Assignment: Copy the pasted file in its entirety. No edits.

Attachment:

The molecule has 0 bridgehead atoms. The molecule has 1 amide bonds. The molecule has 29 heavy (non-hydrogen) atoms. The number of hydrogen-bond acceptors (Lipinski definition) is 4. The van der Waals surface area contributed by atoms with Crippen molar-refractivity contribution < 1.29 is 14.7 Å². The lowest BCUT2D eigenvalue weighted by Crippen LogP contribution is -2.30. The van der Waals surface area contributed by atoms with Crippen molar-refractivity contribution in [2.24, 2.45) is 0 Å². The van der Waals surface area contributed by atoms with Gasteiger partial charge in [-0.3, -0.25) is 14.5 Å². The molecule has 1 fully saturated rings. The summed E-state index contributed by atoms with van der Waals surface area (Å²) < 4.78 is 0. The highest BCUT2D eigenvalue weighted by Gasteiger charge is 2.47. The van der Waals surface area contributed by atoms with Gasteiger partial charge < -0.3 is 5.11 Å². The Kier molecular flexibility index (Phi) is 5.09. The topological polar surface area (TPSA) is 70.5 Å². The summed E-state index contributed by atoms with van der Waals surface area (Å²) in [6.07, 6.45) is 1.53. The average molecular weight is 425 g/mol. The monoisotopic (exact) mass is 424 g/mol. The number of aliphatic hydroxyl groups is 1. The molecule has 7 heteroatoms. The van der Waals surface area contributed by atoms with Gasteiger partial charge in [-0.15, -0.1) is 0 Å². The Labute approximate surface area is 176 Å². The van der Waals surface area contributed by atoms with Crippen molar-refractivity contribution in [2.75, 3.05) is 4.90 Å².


The molecule has 0 bridgehead atoms. The molecule has 1 amide bonds. The molecule has 29 heavy (non-hydrogen) atoms. The number of hydrogen-bond acceptors (Lipinski definition) is 4. The van der Waals surface area contributed by atoms with Crippen molar-refractivity contribution < 1.29 is 14.7 Å². The lowest BCUT2D eigenvalue weighted by Crippen LogP contribution is -2.30. The van der Waals surface area contributed by atoms with Crippen molar-refractivity contribution in [2.24, 2.45) is 0 Å². The van der Waals surface area contributed by atoms with Gasteiger partial charge in [-0.3, -0.25) is 14.5 Å². The molecule has 1 fully saturated rings. The summed E-state index contributed by atoms with van der Waals surface area (Å²) < 4.78 is 0. The highest BCUT2D eigenvalue weighted by Gasteiger charge is 2.47. The van der Waals surface area contributed by atoms with Gasteiger partial charge < -0.3 is 5.11 Å². The Kier molecular flexibility index (Phi) is 5.09. The topological polar surface area (TPSA) is 70.5 Å². The summed E-state index contributed by atoms with van der Waals surface area (Å²) in [6.07, 6.45) is 1.53. The average molecular weight is 425 g/mol. The monoisotopic (exact) mass is 424 g/mol. The number of aliphatic hydroxyl groups is 1. The molecule has 7 heteroatoms. The van der Waals surface area contributed by atoms with Gasteiger partial charge in [-0.15, -0.1) is 0 Å². The Labute approximate surface area is 176 Å². The van der Waals surface area contributed by atoms with Crippen molar-refractivity contribution in [2.75, 3.05) is 4.90 Å².